The Pump House Gallery
Somewhere, Nowhere centres around ideas of time, memory and materiality. The focus is on a transitory, ephemeral and corporeal beauty, evoking notions of time passing, memories fading, absence and loss. Materials such as blood, bone and ash become pigments that stain the floor and mark the walls; traces of life simultaneously anonymous and intimate.
Evoking the idea of a home and its history, Somewhere, Nowhere uses the house as a metaphor for humanness. It speaks of peeling wallpapers, stained carpets, of life’s general wear and tear and the fragility and vulnerability of human life.
Many of the substances Carey works with have strong associations with the body. Their presentation evidences a concern with how the human presence leaves a mark on its environment, and the etching of memories into the mind. The use of everyday detritus such as newspaper, coffee and cigarette ash sees the artist exploring the corporeal through the domestic.
By stripping back some of the theatrical elements of her practice and amplifying the formal qualities of the materials Somewhere, Nowhere offers a more restrained and poetic expression. Her piece Untitled (Blood Dust) carpets the first floor of the gallery in a simple but intense red rectangle of dried blood. The use of blood – which has been dried and ground before being spread on the floor – makes for a meditation on the body; here being laid bare the actual stuff of life. Its visual seductiveness is at odds with the potentially repellent visceral associations of the material.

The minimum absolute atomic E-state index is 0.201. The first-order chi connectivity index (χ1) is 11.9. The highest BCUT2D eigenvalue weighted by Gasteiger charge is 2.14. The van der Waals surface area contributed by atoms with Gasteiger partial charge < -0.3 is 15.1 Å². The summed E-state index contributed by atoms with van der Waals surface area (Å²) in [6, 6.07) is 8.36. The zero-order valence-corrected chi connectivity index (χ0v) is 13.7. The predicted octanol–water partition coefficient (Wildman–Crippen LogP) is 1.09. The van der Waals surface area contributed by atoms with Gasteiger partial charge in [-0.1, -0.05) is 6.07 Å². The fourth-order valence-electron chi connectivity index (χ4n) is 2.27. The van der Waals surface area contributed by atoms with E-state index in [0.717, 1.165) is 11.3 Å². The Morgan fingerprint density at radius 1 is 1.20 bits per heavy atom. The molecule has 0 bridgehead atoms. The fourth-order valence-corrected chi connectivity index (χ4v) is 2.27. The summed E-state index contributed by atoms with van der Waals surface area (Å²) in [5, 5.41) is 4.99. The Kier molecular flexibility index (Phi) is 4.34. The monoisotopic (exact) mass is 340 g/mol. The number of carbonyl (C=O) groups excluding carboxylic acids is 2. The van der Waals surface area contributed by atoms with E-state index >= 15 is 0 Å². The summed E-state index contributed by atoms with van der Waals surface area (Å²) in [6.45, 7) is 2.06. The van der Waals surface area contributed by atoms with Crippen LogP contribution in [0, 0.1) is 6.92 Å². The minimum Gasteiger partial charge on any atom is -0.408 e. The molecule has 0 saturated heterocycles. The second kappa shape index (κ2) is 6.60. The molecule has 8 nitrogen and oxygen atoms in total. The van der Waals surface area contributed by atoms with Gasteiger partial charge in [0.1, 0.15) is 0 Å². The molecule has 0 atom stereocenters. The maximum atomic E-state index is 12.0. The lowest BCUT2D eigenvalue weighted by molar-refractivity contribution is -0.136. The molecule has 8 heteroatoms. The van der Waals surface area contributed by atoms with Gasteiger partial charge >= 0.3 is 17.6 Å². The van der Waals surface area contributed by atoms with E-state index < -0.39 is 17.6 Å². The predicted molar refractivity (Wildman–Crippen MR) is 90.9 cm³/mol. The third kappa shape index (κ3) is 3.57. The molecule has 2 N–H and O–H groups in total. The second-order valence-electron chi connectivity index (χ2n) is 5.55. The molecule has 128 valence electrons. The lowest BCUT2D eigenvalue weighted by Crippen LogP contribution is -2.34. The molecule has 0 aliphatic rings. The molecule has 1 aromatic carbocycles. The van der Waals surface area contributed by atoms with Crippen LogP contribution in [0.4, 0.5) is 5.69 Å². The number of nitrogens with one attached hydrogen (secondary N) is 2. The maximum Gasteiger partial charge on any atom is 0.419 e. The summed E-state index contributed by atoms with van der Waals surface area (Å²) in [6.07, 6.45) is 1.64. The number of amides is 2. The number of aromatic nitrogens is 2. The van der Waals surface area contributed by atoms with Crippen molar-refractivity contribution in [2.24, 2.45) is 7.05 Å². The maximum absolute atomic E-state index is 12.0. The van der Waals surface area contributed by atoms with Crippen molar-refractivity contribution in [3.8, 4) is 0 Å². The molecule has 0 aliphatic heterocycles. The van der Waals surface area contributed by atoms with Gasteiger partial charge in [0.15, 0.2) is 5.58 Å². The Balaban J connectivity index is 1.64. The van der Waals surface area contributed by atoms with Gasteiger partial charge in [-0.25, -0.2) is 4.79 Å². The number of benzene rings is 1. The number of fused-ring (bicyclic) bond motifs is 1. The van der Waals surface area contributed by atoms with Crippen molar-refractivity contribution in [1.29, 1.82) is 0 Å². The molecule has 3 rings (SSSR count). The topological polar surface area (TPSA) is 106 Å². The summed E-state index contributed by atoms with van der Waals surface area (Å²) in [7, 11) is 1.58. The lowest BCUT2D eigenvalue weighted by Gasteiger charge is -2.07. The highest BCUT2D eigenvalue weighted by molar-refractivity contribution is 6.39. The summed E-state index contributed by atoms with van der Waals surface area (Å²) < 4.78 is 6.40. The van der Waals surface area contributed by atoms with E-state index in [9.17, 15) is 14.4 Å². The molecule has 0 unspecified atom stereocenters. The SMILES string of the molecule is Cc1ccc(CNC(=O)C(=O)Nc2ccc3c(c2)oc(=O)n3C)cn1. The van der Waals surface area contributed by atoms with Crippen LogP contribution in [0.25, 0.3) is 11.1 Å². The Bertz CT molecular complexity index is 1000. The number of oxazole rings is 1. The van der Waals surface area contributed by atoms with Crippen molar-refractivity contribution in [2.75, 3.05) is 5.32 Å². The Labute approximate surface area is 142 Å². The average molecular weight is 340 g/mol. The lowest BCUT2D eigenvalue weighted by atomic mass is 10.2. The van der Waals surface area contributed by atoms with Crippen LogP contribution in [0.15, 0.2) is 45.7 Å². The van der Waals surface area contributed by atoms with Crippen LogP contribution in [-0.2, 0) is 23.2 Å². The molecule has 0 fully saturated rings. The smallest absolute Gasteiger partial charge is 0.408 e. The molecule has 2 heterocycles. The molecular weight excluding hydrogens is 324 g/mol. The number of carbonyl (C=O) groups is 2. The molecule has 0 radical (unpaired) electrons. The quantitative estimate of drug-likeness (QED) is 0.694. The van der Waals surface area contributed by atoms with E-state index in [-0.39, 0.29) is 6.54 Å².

Carey frequently uses lowly or bodily substances, endeavouring to transform them into something that can offer beauty yet still convey some of the reality and ugliness of life. The melancholic and fleeting beauty of Carey’s work speaks eloquently of the transitory nature of life. Stains fade, dust scatters and despite the delicacy of their construction, Carey’s materials are undeniably still remains; unstable and ephemeral; much like memory, a central theme in the exhibition, which can be both fleeting yet enduring.
In Untitled (Without End) sections of the ground floor gallery walls are washed with cigarette ash and intricate stencils create a repetitive wallpaper motif. Marking the walls directly, the details of nuanced colour and texture create an atmosphere of absence; a mood of ghostly transference.
This atmosphere is perhaps most evident on the second floor, with the presentation of the new series of work Somewhere, Nowhere. Multiple plaster slabs lean against the walls of the gallery like architectural salvage. These are monuments reduced to their essence; stripped bare, unspecific and anonymous. Their surfaces appear mottled by decay but are in fact marked by cigarette ash and coffee. Closer inspection reveals subtle but intricate detailing such as the trace of lacework. These subtleties, while discrete, are absorbing to the viewer, pulling them into an almost forensic investigation of the traces left and the presences they infer.